How can we create Predictive Knowledge?


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Lew Platt, HP. “If only HP knew what HP knows, we’d be three times more productive.”

Much is discussed these days about Big Data and the role of Predictive Analytics to help create better business decisions and provide information from data. How would it be, however if we could apply Predictive Analytics to knowledge?

What I am getting at here is the role that Predictive Analytics can play in recommending information to you, suggesting next steps for you in a business process, connecting information together based on links elsewhere and generally providing suggestions based on modelled interactions which have been validated elsewhere in the system.

A knowledge repository, such as a file system, a document management system, a social business solution or just a good old discussion database is essentially a data set of unstructured information which, if modelled correctly, could provide inferences which could be applied to assist the user going forward.

Such an idea, of course is not new. I have worked on so-called Expert Systems in the past and most recently, of course, IBM has turned Watson to the cause of healthcare and cancer research.

IBM Watson is drawing inferences between huge data sets of data and information to help doctors with the work they’re doing in cancer research. How can we, however, use similar concepts (at a fraction of the cost) to help us with our rather less noble quests in every day business?

Simplistically we could implement predictive analytics by automatically linking text in a wiki with definition pages. e.g. If I wrote The quick brown fox jumps over the lazy dog and I have wiki definition pages for fox and dog, it would be great if the system would create links to these pages for me. Better still, the system could save me the bother of having to go to my own definition of fox or dog and could go out to the internet, pull the information in that I need and create that page for me. Of course, like Watson, I need to vet the information it comes back with – only I can truly know if the results the system is giving me are either appropriate or accurate. Using scoring, weighting and analysis, however we could teach these systems to get better over time.

If you are a user of the popular Zite application for the iPad you might be familiar with such a feedback loop already. You tell it what you’re interested in, it gives you news articles and when you strongly like or dislike an article you can tell it – it then adjusts the quantity of similar news depending on your choices.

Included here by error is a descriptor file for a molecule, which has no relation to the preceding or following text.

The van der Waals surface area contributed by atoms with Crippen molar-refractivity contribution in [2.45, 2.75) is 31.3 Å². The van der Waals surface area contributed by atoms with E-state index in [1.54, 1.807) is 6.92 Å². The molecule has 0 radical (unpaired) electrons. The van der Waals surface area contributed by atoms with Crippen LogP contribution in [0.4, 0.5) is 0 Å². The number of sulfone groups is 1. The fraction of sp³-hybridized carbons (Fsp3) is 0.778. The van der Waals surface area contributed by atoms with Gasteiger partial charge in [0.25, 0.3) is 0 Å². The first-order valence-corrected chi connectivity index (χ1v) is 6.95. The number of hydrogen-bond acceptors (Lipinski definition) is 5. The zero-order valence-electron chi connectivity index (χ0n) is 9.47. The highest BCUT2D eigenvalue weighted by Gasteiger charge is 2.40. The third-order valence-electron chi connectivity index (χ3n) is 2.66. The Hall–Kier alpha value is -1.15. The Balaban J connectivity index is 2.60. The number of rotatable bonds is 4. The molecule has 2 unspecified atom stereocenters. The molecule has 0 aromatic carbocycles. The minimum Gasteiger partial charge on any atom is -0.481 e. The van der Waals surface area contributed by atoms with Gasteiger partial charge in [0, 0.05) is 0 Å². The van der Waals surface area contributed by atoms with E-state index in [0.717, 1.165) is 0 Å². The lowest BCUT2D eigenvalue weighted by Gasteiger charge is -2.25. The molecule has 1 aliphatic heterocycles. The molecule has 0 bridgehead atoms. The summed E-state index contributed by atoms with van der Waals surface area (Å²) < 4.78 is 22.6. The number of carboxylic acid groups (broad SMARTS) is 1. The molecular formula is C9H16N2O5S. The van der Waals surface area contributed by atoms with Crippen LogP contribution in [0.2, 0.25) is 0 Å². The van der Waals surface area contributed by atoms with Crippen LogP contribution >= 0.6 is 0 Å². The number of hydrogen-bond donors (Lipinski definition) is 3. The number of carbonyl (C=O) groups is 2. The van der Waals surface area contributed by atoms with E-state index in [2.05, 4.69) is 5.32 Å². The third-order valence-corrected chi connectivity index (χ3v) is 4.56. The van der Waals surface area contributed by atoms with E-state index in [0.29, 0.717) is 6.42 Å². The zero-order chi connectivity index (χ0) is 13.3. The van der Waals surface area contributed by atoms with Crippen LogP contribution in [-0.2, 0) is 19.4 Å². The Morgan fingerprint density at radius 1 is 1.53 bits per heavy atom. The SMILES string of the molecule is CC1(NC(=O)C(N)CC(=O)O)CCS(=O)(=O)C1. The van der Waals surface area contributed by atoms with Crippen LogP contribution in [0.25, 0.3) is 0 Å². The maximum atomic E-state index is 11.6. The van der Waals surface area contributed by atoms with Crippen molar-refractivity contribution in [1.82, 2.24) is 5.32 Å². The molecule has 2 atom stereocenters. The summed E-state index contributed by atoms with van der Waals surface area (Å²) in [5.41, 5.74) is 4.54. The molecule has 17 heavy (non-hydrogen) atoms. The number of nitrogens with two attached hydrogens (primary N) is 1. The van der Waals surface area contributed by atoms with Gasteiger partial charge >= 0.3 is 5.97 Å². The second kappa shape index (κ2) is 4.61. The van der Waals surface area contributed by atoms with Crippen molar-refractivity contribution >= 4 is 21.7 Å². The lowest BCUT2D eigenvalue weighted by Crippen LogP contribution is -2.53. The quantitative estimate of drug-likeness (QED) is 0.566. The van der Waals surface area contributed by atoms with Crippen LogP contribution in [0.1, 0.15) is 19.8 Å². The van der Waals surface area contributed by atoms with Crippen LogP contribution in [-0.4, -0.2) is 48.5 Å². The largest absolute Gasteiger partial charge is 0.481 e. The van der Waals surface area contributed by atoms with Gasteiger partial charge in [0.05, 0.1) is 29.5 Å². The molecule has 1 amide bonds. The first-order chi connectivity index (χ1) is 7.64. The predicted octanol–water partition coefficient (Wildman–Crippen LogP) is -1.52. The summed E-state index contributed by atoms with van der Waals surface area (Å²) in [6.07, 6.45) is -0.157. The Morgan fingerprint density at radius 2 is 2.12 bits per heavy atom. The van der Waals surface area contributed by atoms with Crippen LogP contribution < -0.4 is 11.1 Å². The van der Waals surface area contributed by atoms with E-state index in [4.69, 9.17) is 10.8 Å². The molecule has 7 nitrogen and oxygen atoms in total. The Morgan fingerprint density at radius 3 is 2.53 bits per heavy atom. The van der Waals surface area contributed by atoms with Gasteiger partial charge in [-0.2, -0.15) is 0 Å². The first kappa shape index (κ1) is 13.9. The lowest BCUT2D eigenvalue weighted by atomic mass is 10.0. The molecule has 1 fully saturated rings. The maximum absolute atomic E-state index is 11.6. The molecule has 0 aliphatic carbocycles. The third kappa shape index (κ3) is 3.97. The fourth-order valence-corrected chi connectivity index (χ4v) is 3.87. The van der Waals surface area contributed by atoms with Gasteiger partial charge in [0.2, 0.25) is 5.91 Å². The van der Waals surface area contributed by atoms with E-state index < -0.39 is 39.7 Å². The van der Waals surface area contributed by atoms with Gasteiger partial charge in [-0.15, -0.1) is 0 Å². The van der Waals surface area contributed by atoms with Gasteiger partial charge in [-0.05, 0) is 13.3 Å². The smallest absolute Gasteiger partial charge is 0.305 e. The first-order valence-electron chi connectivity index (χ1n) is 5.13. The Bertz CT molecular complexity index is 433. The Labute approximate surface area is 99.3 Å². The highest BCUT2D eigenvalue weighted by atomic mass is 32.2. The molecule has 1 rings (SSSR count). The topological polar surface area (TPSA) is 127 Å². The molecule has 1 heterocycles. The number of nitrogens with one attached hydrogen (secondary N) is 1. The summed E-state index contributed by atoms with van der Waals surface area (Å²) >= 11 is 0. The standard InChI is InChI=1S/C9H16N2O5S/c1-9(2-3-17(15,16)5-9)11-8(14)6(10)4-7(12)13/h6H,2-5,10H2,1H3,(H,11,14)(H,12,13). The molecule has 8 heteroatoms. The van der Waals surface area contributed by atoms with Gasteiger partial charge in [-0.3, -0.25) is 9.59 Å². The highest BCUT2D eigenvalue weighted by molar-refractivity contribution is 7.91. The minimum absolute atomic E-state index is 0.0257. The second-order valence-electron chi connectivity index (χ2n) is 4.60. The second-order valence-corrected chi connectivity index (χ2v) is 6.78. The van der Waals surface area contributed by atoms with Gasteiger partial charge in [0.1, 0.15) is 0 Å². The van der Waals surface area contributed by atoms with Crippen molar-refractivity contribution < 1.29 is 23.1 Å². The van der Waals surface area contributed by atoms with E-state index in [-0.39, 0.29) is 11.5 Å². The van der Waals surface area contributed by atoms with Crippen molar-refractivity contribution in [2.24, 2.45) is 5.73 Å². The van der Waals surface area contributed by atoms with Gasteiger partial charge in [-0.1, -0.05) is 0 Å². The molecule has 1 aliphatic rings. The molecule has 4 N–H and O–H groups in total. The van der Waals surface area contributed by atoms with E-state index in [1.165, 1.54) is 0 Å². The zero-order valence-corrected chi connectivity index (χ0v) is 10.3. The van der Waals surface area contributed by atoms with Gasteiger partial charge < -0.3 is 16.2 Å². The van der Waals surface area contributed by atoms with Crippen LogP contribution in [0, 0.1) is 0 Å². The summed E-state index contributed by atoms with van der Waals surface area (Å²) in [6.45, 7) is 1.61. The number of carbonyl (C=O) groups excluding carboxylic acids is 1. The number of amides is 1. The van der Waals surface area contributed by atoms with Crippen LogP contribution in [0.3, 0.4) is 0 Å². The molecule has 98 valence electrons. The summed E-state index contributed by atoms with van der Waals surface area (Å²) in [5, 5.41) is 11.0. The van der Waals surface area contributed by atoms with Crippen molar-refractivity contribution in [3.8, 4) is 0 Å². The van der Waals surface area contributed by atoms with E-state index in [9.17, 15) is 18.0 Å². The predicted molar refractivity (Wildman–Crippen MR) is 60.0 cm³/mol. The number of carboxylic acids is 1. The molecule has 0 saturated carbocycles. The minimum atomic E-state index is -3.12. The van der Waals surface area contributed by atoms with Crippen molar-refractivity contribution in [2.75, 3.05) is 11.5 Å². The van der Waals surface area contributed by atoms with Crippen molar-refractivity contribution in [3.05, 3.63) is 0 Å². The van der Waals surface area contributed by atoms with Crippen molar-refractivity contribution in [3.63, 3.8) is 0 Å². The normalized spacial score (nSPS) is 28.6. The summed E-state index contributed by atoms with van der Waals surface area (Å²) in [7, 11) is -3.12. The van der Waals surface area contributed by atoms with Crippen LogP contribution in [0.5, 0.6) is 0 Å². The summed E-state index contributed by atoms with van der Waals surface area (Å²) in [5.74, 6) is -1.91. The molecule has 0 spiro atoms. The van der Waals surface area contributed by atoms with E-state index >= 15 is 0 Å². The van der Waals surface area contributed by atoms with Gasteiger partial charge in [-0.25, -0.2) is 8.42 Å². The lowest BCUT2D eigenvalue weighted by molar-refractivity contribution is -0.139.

Now suppose all this good work could be turned on the silos of information residing in your organisation. Suppose you employed predictive analytics, knowledge management and social business to built a learning, predicting and truly helpful solution for your business.

Suppose you’re writing an article about a new HR policy and at the side of the page the system recommended a blog post that a previously unknown colleague had written? Suppose it unearthed an email you weren’t previously familiar with or found a document on a file server which might help you. Consider too, such a systems ability to reduce re-work when preparing a presentation. Wouldn’t it be great if the hours you spent on that graphic for that slide only to discover that someone else has already created one – a better one – after your presentation – could be eliminated? We can do all these things just now through tagging, searching and the likes, but all these require our input at the time when the information is put in and also at the time when we’re looking for something.

Predictive Knowledge is something which really can only start off as Poorly Educated Guesses, but with time and the right feedback mechanisms we might approach a smart, learning solution which can infer connections between what we’re doing and what already exists – internally or externally – to help us work smarter.
As Andrew McAfee pointed out Lew Platt of HP recognised that

“If only HP knew what HP knows, we’d be three times more productive.”

How much more productive would your organisation be with predictive knowledge?

Republished with author's permission from original post.

Alan Hamilton
I believe social business is a new way for organizations of all sizes to form stronger working relationships within themselves and with their customers and partners. By demonstrating how any organization can become more open, responsible, compassionate and flexible I can show that staff and customer satisfaction increases, morale improves and better business results come.


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